Edgar Mittelholzer (1909-1965) is a major Guyanese writer. Not only is he one of the most recognized Guyanese writers, but the nation accords him a most distinguished place in its literature and heritage. He is regarded with some awe arising from the power and character of his fiction, but also because of his association with the country’s older colonial heritage, with the supernatural, and with writing as a career/profession. This recognition is demonstrated by the establishment of the Edgar Mittelholzer Lecture Series presented annually by the Department of Culture. The 2012 Distinguished Lecture will be presented this week on Thursday, November 29 in Georgetown.
This series, which was started by AJ Seymour in the 1970s, faded away for many years before being recalled to life by the Director of Culture James Rose. The Wednesday lecture will be given by famous Guyanese novelist and fiction writer Pauline Melville at the Umana Yana at 5.30 pm. Melville won a Commonwealth Writers Prize with a collection of short stories Shape-Shifter in 1991. Her The Ventriloquist’s Tale won the Guyana Prize for Literature as well as the Whitbread Prize for a First Novel in 1998. Her latest novel is Eating Air.
Many of Mittelholzer’s achievements, characteristics and preoccupations justify the hallowed place he holds in the nation’s literary hierarchy. He is distinguished and made identifiable by many factors, some of which are tied to his roots in colonial New Amsterdam. He wrote fiction – novels and short stories, as well as a number of poems. For a while he practised his craft in his native town before moving on to Georgetown and then Trinidad before eventually settling in England. His activities at home in the 1930s left something of a mythology behind him that remains to intrigue readers today.
There is hardly a visible remnant left in Berbice to mark his existence. The house where he lived is no longer there. An empty lot is all that is left to identify the place where it stood on Coburg Street; the plot is picturesque, neatly surrounded by a wooden picket fence and populated by well-kept vegetation and flowers. The story goes that the house was deliberately dismantled in the midst of some family dispute. One has to go inside the home of one remaining relative in the suburbs just outside of Tucber Park to find a relic. They unassumingly point out an old four-poster bed in a small bedroom where Edgar used to sleep when he resided there for a while.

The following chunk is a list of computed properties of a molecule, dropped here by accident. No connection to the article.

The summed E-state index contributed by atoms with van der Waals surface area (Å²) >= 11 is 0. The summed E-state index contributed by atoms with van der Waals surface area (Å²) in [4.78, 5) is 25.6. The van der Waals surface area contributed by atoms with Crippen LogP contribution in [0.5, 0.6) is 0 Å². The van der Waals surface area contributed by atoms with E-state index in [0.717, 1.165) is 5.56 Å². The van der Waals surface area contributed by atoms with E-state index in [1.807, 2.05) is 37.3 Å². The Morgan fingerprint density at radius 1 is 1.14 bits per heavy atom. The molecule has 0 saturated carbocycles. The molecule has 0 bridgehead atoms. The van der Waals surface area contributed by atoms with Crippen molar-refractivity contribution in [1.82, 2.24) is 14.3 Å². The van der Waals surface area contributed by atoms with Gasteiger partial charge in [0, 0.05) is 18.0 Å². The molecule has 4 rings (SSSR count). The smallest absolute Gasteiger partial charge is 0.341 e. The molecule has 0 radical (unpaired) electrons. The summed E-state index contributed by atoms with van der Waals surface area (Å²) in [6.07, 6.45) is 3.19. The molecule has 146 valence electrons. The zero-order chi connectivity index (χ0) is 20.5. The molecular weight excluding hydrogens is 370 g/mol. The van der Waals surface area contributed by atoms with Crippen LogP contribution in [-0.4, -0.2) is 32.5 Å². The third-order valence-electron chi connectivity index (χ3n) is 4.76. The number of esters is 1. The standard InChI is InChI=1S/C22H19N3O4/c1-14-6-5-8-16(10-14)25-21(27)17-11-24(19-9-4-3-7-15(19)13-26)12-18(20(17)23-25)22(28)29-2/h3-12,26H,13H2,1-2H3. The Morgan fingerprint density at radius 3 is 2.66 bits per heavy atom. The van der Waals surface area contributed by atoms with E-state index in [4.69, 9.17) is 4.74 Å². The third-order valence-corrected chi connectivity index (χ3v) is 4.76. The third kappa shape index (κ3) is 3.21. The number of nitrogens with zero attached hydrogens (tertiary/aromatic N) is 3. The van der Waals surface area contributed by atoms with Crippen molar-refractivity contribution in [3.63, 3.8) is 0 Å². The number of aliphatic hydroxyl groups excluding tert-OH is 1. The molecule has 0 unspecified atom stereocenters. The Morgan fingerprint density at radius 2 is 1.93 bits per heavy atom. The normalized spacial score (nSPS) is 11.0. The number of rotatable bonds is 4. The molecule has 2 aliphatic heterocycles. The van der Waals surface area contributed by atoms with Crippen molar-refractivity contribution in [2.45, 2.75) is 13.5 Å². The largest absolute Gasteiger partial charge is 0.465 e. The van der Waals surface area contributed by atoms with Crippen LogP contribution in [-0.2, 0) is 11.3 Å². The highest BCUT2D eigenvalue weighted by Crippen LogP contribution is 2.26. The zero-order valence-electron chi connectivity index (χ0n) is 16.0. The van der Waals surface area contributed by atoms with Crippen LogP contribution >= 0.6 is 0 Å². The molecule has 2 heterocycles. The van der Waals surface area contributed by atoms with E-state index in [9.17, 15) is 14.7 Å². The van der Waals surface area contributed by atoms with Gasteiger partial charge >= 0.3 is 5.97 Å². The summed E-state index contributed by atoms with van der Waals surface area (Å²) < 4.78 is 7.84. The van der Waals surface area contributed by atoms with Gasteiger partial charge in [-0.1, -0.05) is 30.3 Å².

However, New Amsterdam is recognised in everyone’s consciousness in Guyana as Mittelholzer’s home town, and the aura that still envelops the locality is always associated with him. Furthermore, as mentioned above, he has left behind something of a mythology attached to his idiosyncracies, his writings and his preoccupations. Foremost among these is his fabled determination to be a writer and to live by his writing; how he walked from door to door selling his short stories; how he endured years measured by recurring cycles of rejection slips from publishers to whom he had submitted his manuscripts. Even the time he spent in Georgetown was really a waiting period in his undaunted quest to be a professional writer. This focused career characterized the way he ordered his life ever after.
A part of it is also his documentation of the colonial society in Berbice, its obsession with class, colour and race, and the way the society has been looked upon, as if defined by his fiction and his biographical work. By far the most indelible impression is to be found in the novel My Bones and My Flute, which some critics believe is his best. Indeed, it fictionalises both colonial New Amsterdam and the upper reaches of the Berbice River in such memorable fashion that the book stands as a record of the place. It recalls the mythical spiritual preoccupations with the Dutch, the forest and riverain environments that they haunt and the supernatural mysteries that still dwell in a society with a deep respect for obeah. The New Amsterdam and Berbice River that colour the imagination are the New Amsterdam and Berbice of Mittelholzer’s My Bones And My Flute.